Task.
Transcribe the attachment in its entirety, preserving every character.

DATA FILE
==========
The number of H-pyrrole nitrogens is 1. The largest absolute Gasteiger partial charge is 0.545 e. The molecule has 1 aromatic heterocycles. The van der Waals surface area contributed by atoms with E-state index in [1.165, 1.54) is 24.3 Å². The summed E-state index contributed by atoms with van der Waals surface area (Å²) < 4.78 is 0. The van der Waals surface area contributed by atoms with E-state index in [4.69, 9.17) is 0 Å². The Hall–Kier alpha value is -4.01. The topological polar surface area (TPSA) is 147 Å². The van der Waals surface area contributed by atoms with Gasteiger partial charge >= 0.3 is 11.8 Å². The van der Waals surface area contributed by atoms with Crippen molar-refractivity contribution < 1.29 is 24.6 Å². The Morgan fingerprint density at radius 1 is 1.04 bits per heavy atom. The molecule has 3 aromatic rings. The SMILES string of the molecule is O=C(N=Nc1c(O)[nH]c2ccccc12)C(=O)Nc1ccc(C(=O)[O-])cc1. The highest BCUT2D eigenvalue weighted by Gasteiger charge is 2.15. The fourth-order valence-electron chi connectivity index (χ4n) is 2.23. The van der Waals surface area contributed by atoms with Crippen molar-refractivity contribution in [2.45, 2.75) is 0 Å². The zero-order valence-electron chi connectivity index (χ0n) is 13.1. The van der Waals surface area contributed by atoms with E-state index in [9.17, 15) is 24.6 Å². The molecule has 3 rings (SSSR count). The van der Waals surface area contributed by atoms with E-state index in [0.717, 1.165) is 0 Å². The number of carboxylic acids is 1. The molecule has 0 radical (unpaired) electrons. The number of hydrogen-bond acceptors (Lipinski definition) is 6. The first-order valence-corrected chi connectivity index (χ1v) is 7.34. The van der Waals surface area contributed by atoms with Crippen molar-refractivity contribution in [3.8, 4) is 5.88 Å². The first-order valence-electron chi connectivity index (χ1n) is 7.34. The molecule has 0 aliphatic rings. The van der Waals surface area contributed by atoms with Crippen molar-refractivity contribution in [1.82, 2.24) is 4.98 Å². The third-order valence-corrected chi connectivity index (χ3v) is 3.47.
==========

The number of H-pyrrole nitrogens is 1. The largest absolute Gasteiger partial charge is 0.545 e. The molecule has 1 aromatic heterocycles. The van der Waals surface area contributed by atoms with E-state index in [1.165, 1.54) is 24.3 Å². The summed E-state index contributed by atoms with van der Waals surface area (Å²) < 4.78 is 0. The van der Waals surface area contributed by atoms with E-state index in [4.69, 9.17) is 0 Å². The Hall–Kier alpha value is -4.01. The topological polar surface area (TPSA) is 147 Å². The van der Waals surface area contributed by atoms with Gasteiger partial charge >= 0.3 is 11.8 Å². The van der Waals surface area contributed by atoms with Crippen molar-refractivity contribution < 1.29 is 24.6 Å². The Morgan fingerprint density at radius 1 is 1.04 bits per heavy atom. The molecule has 3 aromatic rings. The SMILES string of the molecule is O=C(N=Nc1c(O)[nH]c2ccccc12)C(=O)Nc1ccc(C(=O)[O-])cc1. The highest BCUT2D eigenvalue weighted by Gasteiger charge is 2.15. The fourth-order valence-electron chi connectivity index (χ4n) is 2.23. The van der Waals surface area contributed by atoms with Crippen molar-refractivity contribution in [2.45, 2.75) is 0 Å². The zero-order valence-electron chi connectivity index (χ0n) is 13.1. The van der Waals surface area contributed by atoms with E-state index in [9.17, 15) is 24.6 Å². The molecule has 3 rings (SSSR count). The van der Waals surface area contributed by atoms with E-state index in [0.717, 1.165) is 0 Å². The number of carboxylic acids is 1. The molecule has 0 radical (unpaired) electrons. The number of hydrogen-bond acceptors (Lipinski definition) is 6. The first-order valence-corrected chi connectivity index (χ1v) is 7.34. The van der Waals surface area contributed by atoms with Crippen molar-refractivity contribution in [3.8, 4) is 5.88 Å². The first-order valence-electron chi connectivity index (χ1n) is 7.34. The molecule has 0 aliphatic rings. The van der Waals surface area contributed by atoms with Crippen molar-refractivity contribution in [1.82, 2.24) is 4.98 Å². The third-order valence-corrected chi connectivity index (χ3v) is 3.47.